Pocket that beggar handout – truly destitute have broad help network

       Many people, especially in the holiday season, worry that without “spare change” the panhandlers they see on the streets might not survive.
       For such compassionate folks, ready to give greenbacks to sad-eyed, sign-holding citizens, it might come as a surprise to learn that Colorado Springs has a broad network of nonprofits, churches, hospitals and other organizations geared to down-and-outers. In most cases, these entities are supported by private donations. Often there is no charge for services, and in many cases no questions are asked.
       Help includes shelter (11 places in all), food (5 that give hot meals and 10 that give groceries), clothing, legal aid, health care (also eyeglasses and prescription assistance), pregnancy needs, dental treatment, mental health counseling, utilility bill payments, drug and alcohol rehabilitation, and even health care for pets.
       These resources are capsulized in a 16-page directory titled the “Colorado Springs Survival Manual.” The 2012 version was published last March, with monthly updates available at homelesscs.org, according to Matt Parkhouse, an area nurse who started the manual and prints a new version annually.
       Augmenting the document is the United Way's 211 number. Dialing it brings up a “referral hotline” (in English or Spanish), with “up-to-date information and MANY more referrals than in this leaflet,” the manual states.
       In a section titled “You are not alone,” readers are told, “If you are needing this help for the first time, it is REALLY helpful to work with a case manager. These people can help you locate, access and use these resources in the best manner. You can find case managers at E.S.M., Salvation Army Shelter, Marian House Soup Kitchen and Community Action Agencies. Please, if all of this is new to you, there IS help out there! Leaving the streets is largely up to the individual person - many of our services offer 'help' that can be used to either EXIT the streets or STAY ON them.”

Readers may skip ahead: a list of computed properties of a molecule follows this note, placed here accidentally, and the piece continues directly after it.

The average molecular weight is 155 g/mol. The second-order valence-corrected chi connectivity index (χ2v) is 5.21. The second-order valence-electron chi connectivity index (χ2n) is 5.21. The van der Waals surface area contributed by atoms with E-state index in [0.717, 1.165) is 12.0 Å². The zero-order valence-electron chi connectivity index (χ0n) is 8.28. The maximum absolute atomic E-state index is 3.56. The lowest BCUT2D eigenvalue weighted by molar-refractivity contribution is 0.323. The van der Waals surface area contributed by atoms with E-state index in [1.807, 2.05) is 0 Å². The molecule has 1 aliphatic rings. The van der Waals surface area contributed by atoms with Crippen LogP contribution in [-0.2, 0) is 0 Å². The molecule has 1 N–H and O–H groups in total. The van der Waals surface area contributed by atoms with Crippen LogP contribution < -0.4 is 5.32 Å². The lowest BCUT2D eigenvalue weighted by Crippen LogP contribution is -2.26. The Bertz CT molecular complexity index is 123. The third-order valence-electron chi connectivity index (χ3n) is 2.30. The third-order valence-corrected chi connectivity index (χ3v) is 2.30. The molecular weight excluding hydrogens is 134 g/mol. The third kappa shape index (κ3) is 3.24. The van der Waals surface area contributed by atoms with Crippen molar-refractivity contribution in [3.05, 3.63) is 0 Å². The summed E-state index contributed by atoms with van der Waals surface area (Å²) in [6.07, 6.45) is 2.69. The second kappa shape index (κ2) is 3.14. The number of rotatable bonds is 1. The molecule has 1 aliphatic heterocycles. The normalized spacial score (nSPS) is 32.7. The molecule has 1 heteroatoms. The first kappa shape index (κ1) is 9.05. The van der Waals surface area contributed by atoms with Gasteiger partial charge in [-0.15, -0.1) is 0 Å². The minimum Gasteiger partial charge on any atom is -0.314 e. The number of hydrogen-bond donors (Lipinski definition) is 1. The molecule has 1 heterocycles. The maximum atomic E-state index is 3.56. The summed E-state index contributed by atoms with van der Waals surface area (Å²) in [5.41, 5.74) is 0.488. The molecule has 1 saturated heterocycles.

Some offerings are specific to age (senior or youths), gender or past military service.
       Agencies giving help on the Westside include Westside CARES, the Billie Spielman Center, the VA Homeless Veterans Program and Silver Key Senior Services.
       A recent example of the caring level in local organizations can be seen in a Salvation Army appeal to the community - labeled “urgent” - noting that it was short on desserts for the annual Christmas meal it offers at three locations in the metro area.
       People in need do not need to fear the police (unless perhaps they have warrants out against them). The CSPD has designated three officers as the Homeless Outreach Team, who “are assigned to work with the homeless… to help get them off the streets,” the manual states.
       Parkhouse's directory also lists nine programs “to help homeless people acquire the skills and resources to escape the unhealthy homeless lifestyle. Most, if not all of these, make the assumption that substance abuse and/or mental illness is a big part of the problem.”
       Concerns about such abuse with panhandlers have been emphasized by the Avenue Task Force, a leadership group of Westside business people and residents working with area law enforcement. The task force is developing a publicity campaign urging people not to give money to beggars, based on findings that most such handouts wind up being used to buy drugs or alcohol, which can lead to crime or expensive emergency-vehicle trips to hospital emergency rooms. Also, some panhandlers aren't even poor. Seeking money can be a well-paying “job.” The best compassion is to give to the agencies that help the needy, task force leaders say.

Westside Pioneer article